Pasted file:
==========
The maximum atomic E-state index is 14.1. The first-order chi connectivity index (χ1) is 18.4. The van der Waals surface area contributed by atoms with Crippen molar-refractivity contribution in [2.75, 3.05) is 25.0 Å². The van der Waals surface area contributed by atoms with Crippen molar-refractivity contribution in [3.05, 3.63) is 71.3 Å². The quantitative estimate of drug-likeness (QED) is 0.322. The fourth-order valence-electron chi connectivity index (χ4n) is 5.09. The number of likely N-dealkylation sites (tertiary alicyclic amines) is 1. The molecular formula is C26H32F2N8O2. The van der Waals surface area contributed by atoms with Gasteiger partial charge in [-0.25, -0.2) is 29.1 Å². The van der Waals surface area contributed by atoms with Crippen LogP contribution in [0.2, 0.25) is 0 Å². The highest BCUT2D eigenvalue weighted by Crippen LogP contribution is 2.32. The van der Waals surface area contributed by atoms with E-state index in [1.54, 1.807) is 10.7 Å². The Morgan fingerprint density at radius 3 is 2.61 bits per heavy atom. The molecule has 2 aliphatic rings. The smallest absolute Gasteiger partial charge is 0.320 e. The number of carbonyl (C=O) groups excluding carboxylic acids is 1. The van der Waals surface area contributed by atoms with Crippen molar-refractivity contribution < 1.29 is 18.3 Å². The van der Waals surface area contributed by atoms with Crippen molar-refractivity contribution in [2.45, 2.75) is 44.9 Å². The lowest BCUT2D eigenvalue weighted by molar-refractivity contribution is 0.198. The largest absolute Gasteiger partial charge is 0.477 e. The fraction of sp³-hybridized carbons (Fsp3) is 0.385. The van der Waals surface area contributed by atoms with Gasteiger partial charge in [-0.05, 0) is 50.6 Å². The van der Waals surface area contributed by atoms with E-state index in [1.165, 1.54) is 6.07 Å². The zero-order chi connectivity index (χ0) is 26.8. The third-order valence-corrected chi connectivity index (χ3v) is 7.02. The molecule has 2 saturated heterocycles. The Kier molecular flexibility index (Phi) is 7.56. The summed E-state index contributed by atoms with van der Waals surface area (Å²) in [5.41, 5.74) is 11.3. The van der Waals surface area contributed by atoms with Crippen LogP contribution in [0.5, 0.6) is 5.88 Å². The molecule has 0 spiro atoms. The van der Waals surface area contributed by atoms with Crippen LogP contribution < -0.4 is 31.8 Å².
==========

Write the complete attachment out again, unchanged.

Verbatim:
The maximum atomic E-state index is 14.1. The first-order chi connectivity index (χ1) is 18.4. The van der Waals surface area contributed by atoms with Crippen molar-refractivity contribution in [2.75, 3.05) is 25.0 Å². The van der Waals surface area contributed by atoms with Crippen molar-refractivity contribution in [3.05, 3.63) is 71.3 Å². The quantitative estimate of drug-likeness (QED) is 0.322. The fourth-order valence-electron chi connectivity index (χ4n) is 5.09. The number of likely N-dealkylation sites (tertiary alicyclic amines) is 1. The molecular formula is C26H32F2N8O2. The van der Waals surface area contributed by atoms with Gasteiger partial charge in [-0.25, -0.2) is 29.1 Å². The van der Waals surface area contributed by atoms with Crippen LogP contribution in [0.2, 0.25) is 0 Å². The highest BCUT2D eigenvalue weighted by Crippen LogP contribution is 2.32. The van der Waals surface area contributed by atoms with E-state index in [1.54, 1.807) is 10.7 Å². The Morgan fingerprint density at radius 3 is 2.61 bits per heavy atom. The molecule has 2 aliphatic rings. The smallest absolute Gasteiger partial charge is 0.320 e. The number of carbonyl (C=O) groups excluding carboxylic acids is 1. The van der Waals surface area contributed by atoms with Crippen molar-refractivity contribution < 1.29 is 18.3 Å². The van der Waals surface area contributed by atoms with Crippen molar-refractivity contribution in [2.45, 2.75) is 44.9 Å². The lowest BCUT2D eigenvalue weighted by molar-refractivity contribution is 0.198. The largest absolute Gasteiger partial charge is 0.477 e. The fraction of sp³-hybridized carbons (Fsp3) is 0.385. The van der Waals surface area contributed by atoms with Gasteiger partial charge in [-0.05, 0) is 50.6 Å². The van der Waals surface area contributed by atoms with E-state index in [1.165, 1.54) is 6.07 Å². The zero-order chi connectivity index (χ0) is 26.8. The third-order valence-corrected chi connectivity index (χ3v) is 7.02. The molecule has 2 saturated heterocycles. The Kier molecular flexibility index (Phi) is 7.56. The summed E-state index contributed by atoms with van der Waals surface area (Å²) in [5.41, 5.74) is 11.3. The van der Waals surface area contributed by atoms with Crippen LogP contribution in [0.5, 0.6) is 5.88 Å². The molecule has 0 spiro atoms. The van der Waals surface area contributed by atoms with Crippen LogP contribution < -0.4 is 31.8 Å².